We hail “Headwing Thought” as the new philosophical/ideological paradigm that will bring about the transformation of culture. Since “Godism” is a central thrust of “headwing,” it is necessary to identify the godly virtues that can assist in the process of betterment — individually and collectively.
I know there are some who dislike terms such as “war,” battle,” “assault,” etc. They consider these terms too inflammatory and not in keeping with a “parental” mode of problem solving. There are others who argue for “coexistence” and “consensus building.” These are fine tactics, but my emphasis here was to accurately define the problem and offer a way to “combat” (another inflammatory term, sorry) the pernicious effect of cultural Marxism and offer a countervailing option rooted in Principle.
Those who are the driving forces behind cultural Marxism are not seeking coexistence. They are looking to destroy Western culture through the evisceration of the religious patrimony that the West is based on. These folks are not diplomats, statesmen, negotiators, or consensus builders. They are very much in the same ilk as Stalin, Mao, Gramsci, and Rudi Dutschke who believed that “the long march though the institutions” was the best way to advance their secular, revolutionary goals. If violence was needed (e.g., Stalin), so be it. If the removal of free speech was needed (e.g., Herbert Marcuse), so be it. It becomes all about control and power at the expense of civil liberties.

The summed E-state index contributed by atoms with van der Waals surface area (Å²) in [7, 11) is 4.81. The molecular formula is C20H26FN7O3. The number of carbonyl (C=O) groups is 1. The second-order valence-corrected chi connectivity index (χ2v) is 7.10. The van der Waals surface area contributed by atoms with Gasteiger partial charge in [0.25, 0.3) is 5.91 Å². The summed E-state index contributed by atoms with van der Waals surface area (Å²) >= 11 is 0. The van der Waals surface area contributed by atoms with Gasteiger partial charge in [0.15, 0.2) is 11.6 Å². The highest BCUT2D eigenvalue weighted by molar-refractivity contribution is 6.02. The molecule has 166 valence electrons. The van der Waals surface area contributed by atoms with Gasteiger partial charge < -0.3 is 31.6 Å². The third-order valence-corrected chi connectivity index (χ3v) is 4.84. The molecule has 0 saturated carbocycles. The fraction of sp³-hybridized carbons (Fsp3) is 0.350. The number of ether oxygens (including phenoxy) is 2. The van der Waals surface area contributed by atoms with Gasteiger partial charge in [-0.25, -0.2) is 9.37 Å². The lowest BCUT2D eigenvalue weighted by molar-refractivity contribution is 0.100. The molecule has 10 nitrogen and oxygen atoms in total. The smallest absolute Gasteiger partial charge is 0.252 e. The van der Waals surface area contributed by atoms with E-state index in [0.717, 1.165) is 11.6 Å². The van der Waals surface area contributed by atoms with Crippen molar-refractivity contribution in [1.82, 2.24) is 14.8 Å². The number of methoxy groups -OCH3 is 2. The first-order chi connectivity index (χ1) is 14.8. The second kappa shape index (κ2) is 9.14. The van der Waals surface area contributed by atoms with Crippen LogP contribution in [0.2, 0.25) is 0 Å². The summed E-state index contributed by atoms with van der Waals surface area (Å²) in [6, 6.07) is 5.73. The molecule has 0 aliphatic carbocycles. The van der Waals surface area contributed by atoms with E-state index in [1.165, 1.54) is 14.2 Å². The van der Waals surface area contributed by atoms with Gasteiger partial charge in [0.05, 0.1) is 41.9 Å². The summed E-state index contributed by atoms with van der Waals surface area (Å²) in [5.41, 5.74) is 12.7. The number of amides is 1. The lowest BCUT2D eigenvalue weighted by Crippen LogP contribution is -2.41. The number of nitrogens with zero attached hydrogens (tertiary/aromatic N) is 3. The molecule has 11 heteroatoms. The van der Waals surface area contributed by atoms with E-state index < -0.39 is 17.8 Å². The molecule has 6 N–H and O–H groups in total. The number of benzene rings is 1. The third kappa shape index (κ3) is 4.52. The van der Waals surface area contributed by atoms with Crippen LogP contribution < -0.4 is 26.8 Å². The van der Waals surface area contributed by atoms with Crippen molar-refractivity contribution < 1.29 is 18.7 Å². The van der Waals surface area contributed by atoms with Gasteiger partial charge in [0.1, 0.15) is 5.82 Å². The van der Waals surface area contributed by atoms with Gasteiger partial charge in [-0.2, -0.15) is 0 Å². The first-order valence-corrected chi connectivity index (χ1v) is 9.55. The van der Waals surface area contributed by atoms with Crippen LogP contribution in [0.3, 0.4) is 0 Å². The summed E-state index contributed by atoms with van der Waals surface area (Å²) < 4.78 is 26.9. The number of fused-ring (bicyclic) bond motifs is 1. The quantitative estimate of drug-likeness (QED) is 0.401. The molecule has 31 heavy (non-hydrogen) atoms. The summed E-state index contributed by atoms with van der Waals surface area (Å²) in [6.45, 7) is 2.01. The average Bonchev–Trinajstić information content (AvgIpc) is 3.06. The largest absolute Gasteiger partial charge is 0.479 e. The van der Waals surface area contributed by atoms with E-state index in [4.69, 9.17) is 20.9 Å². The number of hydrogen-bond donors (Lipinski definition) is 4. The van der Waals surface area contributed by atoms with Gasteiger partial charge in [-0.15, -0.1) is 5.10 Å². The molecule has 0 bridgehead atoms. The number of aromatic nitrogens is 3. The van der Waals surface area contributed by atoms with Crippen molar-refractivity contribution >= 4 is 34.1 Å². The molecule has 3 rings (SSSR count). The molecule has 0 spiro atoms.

As Alasdair MacIntyre writes in his book, After Virtue, Marxists of any stripe organize and move toward power, and in so doing, “become Weberians in substance, even if they remain Marxists in rhetoric; for in our culture we know of no organized movement towards power which is not bureaucratic and managerial in mode, and we know of no justifications for authority which are not Weberian in form. And if this is true of Marxism when it is on the road to power, how much more so is it in the case when it arrives. All power tends to coopt and absolute power coopts absolutely.”
This is why education on these matters is essential.
The work of translating the Unification Thought laws of creation, history and methodology into a useful educational model is an important task. An external training paradigm has already been developed by industry. The “Balanced Scorecard” is an entrepreneurial adaption of Essentials of Unification Thought by Sang Hun Lee (2nd ed., 1992), using the three object purpose – four position foundation thesis (TOP/4PF) to explain executive business strategy. The resemblance in theory perhaps occurred entirely by coincidence.